My city is San Francisco. I’m starting a group on the main site, and I hope you’ll join me. One day soon, we’ll a set date for our first get-together for a movie, a chat over coffee, or a glass of wine and a lively discussion about whatever comes to mind. If you live in the lower half of California, consider joining the “Southern California Members.” There’s also a group forming for “Austin,” or if your city is elsewhere, consider starting your own.

Kathleen Guthrie is a Northern California–based freelance writer. Her most recent article celebrates the 50th anniversary of To Kill a Mockingbird.


Friends with Kids July 15, 2010

Sometimes it’s hard to spend time with friends who have children, especially if that’s all they want to talk about, but here’s an interesting twist that I read in an article recently. The author says:

Right after you have a baby, you avoid childless friends like the plague…at least I did. I’m not sure why. Maybe I feared that I’d feel jealous of their freedom or maybe I was afraid they couldn’t relate.

Interesting. Sound familiar? How many friends with new babies have you taken a wide berth around? She goes on:

That was a mistake because once I started reconnecting with those friends I realized that they are the best cure for parenting overload. And no, it’s not because they can drink more wine. My parent friends are actually heavier drinkers than my kidless friends (wonder why that is?). It’s because they know how to talk about things outside of kids. They actually read the “New York Times” beyond the homepage, see movies in theaters, listen to the latest music, and have travel plans beyond going to Hawaii and Tahoe.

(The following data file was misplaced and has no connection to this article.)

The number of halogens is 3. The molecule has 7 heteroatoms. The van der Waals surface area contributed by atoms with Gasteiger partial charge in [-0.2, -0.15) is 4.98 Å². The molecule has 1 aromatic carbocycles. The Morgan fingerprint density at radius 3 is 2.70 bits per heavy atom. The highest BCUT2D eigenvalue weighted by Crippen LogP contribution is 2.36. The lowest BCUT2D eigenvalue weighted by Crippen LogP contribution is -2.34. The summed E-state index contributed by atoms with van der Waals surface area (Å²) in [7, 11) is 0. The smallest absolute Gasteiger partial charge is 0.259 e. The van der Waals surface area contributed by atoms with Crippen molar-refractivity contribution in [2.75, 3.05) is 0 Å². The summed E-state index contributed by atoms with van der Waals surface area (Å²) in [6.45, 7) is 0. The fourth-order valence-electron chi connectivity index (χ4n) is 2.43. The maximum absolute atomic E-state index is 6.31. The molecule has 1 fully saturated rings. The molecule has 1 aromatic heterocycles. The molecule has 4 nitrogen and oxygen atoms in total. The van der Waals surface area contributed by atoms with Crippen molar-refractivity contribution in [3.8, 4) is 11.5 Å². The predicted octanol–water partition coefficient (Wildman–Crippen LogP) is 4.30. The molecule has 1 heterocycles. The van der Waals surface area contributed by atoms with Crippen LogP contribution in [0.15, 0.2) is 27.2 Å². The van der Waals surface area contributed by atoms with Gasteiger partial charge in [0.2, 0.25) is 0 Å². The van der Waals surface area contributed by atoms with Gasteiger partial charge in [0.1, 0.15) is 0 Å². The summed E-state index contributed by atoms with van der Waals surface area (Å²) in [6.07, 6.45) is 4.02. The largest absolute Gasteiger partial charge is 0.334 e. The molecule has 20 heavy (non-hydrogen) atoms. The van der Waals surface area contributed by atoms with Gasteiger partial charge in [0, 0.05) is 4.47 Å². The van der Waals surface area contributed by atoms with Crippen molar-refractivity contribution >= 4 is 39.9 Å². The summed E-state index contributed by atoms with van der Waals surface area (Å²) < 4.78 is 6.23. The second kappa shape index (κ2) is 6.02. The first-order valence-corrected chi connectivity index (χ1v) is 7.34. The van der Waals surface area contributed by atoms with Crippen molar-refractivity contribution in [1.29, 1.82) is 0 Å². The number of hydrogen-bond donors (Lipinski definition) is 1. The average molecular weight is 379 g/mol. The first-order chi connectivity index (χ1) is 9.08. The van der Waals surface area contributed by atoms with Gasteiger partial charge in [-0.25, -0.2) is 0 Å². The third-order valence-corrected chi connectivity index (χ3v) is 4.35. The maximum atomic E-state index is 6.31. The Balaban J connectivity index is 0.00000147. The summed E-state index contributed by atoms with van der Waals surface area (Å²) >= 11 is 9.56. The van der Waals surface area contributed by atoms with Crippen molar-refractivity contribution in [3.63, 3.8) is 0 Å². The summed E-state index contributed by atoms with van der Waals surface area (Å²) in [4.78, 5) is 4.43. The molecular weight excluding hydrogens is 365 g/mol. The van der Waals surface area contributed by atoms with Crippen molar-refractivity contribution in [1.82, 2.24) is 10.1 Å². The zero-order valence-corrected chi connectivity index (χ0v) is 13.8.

Aha!! Could it be that the very reason we avoid people with children is the exact same reason, they crave our company? Could it be that your friend would love to talk about anything but her kids, but just can’t remember how? Maybe all she needs is a little nudge from you to remember that she still has something to say about politics/photography/gardening/travel?

Next time a friend with kids calls and you think how much you really don’t want to see her because all she’ll do is talk about her kids, consider taking her up on the offer anyway. Maybe that’s exactly what she doesn’t want to talk about, which is why she’s calling you.


Do Birds of a Feather Flock Together? June 23, 2010

Filed under: Family and Friends,The Childfree Life: Issues and Attitudes — Life Without Baby @ 6:00 am

This evening I am having dinner with a group of women. None of us has children. On this particular occasion, it was planned that way, but the dinner came about because we’d all recently attended a barbeque hosted by a mutual friend and realized that being childless was the one single thing that all the women present had in common.

If you asked me, I’d tell you that “most of my friends have children,” because that’s how it feels to me, but when I take a closer look, I see that’s not exactly true. While I have many friends who have children, the people I see most often don’t. Of the group of five women I run with several times a week, only one has children. The same ratio applies to my closest neighbors and my writing group. I have two friends from high school who I’ve stayed in touch with over the years. Neither of them has children either. And if I decided to throw a dinner party for ten people, most of the people at the top of my guest list would have either no children or grown children.

“Yes,” I’d argue, “but most of my oldest and very best friends have children.”

That’s true, but these days my oldest and very best friends are the ones I see the least. Maybe it’s because my friends with children don’t get to go to dinner or out to see a play on a whim. Or maybe that now I won’t be a parent I find that I’m gravitating towards birds of a similar feather.